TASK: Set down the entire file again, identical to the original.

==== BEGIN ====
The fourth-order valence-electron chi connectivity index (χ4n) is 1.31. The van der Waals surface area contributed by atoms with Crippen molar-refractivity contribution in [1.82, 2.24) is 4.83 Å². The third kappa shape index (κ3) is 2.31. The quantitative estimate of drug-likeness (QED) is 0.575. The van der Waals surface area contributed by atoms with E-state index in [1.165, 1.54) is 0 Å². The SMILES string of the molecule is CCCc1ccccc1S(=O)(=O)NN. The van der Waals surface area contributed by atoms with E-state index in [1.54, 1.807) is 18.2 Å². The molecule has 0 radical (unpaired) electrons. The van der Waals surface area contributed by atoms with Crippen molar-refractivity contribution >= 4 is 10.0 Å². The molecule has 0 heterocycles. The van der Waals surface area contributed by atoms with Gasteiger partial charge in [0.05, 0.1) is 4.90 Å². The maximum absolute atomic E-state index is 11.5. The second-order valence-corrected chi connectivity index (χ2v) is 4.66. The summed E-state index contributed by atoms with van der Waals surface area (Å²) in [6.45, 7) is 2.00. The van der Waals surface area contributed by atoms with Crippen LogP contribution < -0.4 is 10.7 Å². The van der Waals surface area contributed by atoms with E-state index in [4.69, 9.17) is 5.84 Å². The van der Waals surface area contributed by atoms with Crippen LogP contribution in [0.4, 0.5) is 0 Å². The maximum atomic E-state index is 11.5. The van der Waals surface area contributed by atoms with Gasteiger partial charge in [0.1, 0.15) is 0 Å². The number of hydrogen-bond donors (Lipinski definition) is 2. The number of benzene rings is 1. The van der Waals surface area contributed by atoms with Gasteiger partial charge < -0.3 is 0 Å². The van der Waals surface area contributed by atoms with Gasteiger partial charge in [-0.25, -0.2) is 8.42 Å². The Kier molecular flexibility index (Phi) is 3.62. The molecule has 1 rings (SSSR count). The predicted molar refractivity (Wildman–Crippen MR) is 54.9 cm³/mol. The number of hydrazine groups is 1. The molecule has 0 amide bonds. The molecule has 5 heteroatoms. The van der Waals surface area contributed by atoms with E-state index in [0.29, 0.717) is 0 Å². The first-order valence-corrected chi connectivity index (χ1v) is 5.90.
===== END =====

The fourth-order valence-electron chi connectivity index (χ4n) is 1.31. The van der Waals surface area contributed by atoms with Crippen molar-refractivity contribution in [1.82, 2.24) is 4.83 Å². The third kappa shape index (κ3) is 2.31. The quantitative estimate of drug-likeness (QED) is 0.575. The van der Waals surface area contributed by atoms with E-state index in [1.165, 1.54) is 0 Å². The SMILES string of the molecule is CCCc1ccccc1S(=O)(=O)NN. The van der Waals surface area contributed by atoms with E-state index in [1.54, 1.807) is 18.2 Å². The molecule has 0 radical (unpaired) electrons. The van der Waals surface area contributed by atoms with Crippen molar-refractivity contribution >= 4 is 10.0 Å². The molecule has 0 heterocycles. The van der Waals surface area contributed by atoms with Gasteiger partial charge in [0.05, 0.1) is 4.90 Å². The maximum absolute atomic E-state index is 11.5. The second-order valence-corrected chi connectivity index (χ2v) is 4.66. The summed E-state index contributed by atoms with van der Waals surface area (Å²) in [6.45, 7) is 2.00. The van der Waals surface area contributed by atoms with Crippen LogP contribution < -0.4 is 10.7 Å². The van der Waals surface area contributed by atoms with E-state index in [4.69, 9.17) is 5.84 Å². The van der Waals surface area contributed by atoms with Crippen LogP contribution in [0.4, 0.5) is 0 Å². The maximum atomic E-state index is 11.5. The van der Waals surface area contributed by atoms with Gasteiger partial charge in [0.1, 0.15) is 0 Å². The number of hydrogen-bond donors (Lipinski definition) is 2. The number of benzene rings is 1. The van der Waals surface area contributed by atoms with Gasteiger partial charge < -0.3 is 0 Å². The van der Waals surface area contributed by atoms with Gasteiger partial charge in [-0.25, -0.2) is 8.42 Å². The Kier molecular flexibility index (Phi) is 3.62. The molecule has 1 rings (SSSR count). The predicted molar refractivity (Wildman–Crippen MR) is 54.9 cm³/mol. The number of hydrazine groups is 1. The molecule has 0 amide bonds. The molecule has 5 heteroatoms. The van der Waals surface area contributed by atoms with E-state index in [0.29, 0.717) is 0 Å². The first-order valence-corrected chi connectivity index (χ1v) is 5.90.